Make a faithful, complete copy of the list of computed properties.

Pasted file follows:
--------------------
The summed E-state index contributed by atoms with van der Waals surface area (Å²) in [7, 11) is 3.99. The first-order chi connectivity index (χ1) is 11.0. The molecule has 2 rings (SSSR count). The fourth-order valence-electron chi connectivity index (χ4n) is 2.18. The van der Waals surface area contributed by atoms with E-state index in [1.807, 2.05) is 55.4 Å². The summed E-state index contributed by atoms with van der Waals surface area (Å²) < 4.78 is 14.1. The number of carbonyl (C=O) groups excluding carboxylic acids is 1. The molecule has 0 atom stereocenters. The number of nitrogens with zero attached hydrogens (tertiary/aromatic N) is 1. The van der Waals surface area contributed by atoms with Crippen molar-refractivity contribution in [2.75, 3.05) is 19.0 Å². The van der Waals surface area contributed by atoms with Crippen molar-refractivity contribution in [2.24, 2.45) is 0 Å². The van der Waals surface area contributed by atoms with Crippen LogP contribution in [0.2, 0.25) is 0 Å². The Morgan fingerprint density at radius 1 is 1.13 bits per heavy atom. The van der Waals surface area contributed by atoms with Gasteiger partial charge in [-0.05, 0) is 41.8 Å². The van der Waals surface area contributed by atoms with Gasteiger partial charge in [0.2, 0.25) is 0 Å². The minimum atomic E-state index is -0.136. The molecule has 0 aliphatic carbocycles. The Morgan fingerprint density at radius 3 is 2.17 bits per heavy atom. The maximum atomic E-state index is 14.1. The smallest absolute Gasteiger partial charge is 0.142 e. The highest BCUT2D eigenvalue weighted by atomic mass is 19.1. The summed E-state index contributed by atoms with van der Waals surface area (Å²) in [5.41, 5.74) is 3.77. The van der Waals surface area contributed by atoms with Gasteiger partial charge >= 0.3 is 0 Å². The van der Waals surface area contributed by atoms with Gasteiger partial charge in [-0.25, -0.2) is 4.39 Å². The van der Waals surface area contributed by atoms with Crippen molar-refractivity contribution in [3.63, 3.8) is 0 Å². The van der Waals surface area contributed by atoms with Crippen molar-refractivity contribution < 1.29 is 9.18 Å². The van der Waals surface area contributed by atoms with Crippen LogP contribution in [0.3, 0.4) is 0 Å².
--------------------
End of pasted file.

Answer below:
The summed E-state index contributed by atoms with van der Waals surface area (Å²) in [7, 11) is 3.99. The first-order chi connectivity index (χ1) is 11.0. The molecule has 2 rings (SSSR count). The fourth-order valence-electron chi connectivity index (χ4n) is 2.18. The van der Waals surface area contributed by atoms with E-state index in [1.807, 2.05) is 55.4 Å². The summed E-state index contributed by atoms with van der Waals surface area (Å²) < 4.78 is 14.1. The number of carbonyl (C=O) groups excluding carboxylic acids is 1. The molecule has 0 atom stereocenters. The number of nitrogens with zero attached hydrogens (tertiary/aromatic N) is 1. The van der Waals surface area contributed by atoms with Crippen molar-refractivity contribution in [2.75, 3.05) is 19.0 Å². The van der Waals surface area contributed by atoms with Crippen molar-refractivity contribution in [2.24, 2.45) is 0 Å². The van der Waals surface area contributed by atoms with Crippen LogP contribution in [0.2, 0.25) is 0 Å². The Morgan fingerprint density at radius 1 is 1.13 bits per heavy atom. The van der Waals surface area contributed by atoms with Gasteiger partial charge in [-0.05, 0) is 41.8 Å². The van der Waals surface area contributed by atoms with Gasteiger partial charge in [0.2, 0.25) is 0 Å². The minimum atomic E-state index is -0.136. The molecule has 0 aliphatic carbocycles. The Morgan fingerprint density at radius 3 is 2.17 bits per heavy atom. The maximum atomic E-state index is 14.1. The smallest absolute Gasteiger partial charge is 0.142 e. The highest BCUT2D eigenvalue weighted by atomic mass is 19.1. The summed E-state index contributed by atoms with van der Waals surface area (Å²) in [5.41, 5.74) is 3.77. The van der Waals surface area contributed by atoms with Gasteiger partial charge >= 0.3 is 0 Å². The van der Waals surface area contributed by atoms with Gasteiger partial charge in [-0.25, -0.2) is 4.39 Å². The van der Waals surface area contributed by atoms with Crippen molar-refractivity contribution in [3.63, 3.8) is 0 Å². The van der Waals surface area contributed by atoms with Crippen molar-refractivity contribution < 1.29 is 9.18 Å². The van der Waals surface area contributed by atoms with Crippen LogP contribution in [0.3, 0.4) is 0 Å².